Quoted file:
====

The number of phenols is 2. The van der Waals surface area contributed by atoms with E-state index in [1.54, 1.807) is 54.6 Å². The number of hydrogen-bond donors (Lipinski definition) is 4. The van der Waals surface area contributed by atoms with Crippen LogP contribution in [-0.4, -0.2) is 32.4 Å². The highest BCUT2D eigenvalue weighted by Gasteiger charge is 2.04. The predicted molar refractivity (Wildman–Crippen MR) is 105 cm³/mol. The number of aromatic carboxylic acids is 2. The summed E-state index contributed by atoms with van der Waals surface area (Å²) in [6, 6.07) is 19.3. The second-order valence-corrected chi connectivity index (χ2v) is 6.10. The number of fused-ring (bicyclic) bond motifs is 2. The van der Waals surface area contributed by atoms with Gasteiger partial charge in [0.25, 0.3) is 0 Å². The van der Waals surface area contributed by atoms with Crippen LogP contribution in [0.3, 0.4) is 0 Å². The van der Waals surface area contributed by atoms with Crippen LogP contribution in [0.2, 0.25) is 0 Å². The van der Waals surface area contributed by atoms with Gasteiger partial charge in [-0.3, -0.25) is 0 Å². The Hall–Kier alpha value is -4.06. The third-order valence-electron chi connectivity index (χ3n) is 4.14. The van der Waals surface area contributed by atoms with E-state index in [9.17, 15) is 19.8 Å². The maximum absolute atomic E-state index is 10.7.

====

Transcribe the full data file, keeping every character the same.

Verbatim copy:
The number of phenols is 2. The van der Waals surface area contributed by atoms with E-state index in [1.54, 1.807) is 54.6 Å². The number of hydrogen-bond donors (Lipinski definition) is 4. The van der Waals surface area contributed by atoms with Crippen LogP contribution in [-0.4, -0.2) is 32.4 Å². The highest BCUT2D eigenvalue weighted by Gasteiger charge is 2.04. The predicted molar refractivity (Wildman–Crippen MR) is 105 cm³/mol. The number of aromatic carboxylic acids is 2. The summed E-state index contributed by atoms with van der Waals surface area (Å²) in [6, 6.07) is 19.3. The second-order valence-corrected chi connectivity index (χ2v) is 6.10. The number of fused-ring (bicyclic) bond motifs is 2. The van der Waals surface area contributed by atoms with Gasteiger partial charge in [0.25, 0.3) is 0 Å². The van der Waals surface area contributed by atoms with Crippen LogP contribution in [0.3, 0.4) is 0 Å². The van der Waals surface area contributed by atoms with Crippen LogP contribution in [0.2, 0.25) is 0 Å². The van der Waals surface area contributed by atoms with Gasteiger partial charge in [-0.3, -0.25) is 0 Å². The Hall–Kier alpha value is -4.06. The third-order valence-electron chi connectivity index (χ3n) is 4.14. The van der Waals surface area contributed by atoms with E-state index in [9.17, 15) is 19.8 Å². The maximum absolute atomic E-state index is 10.7.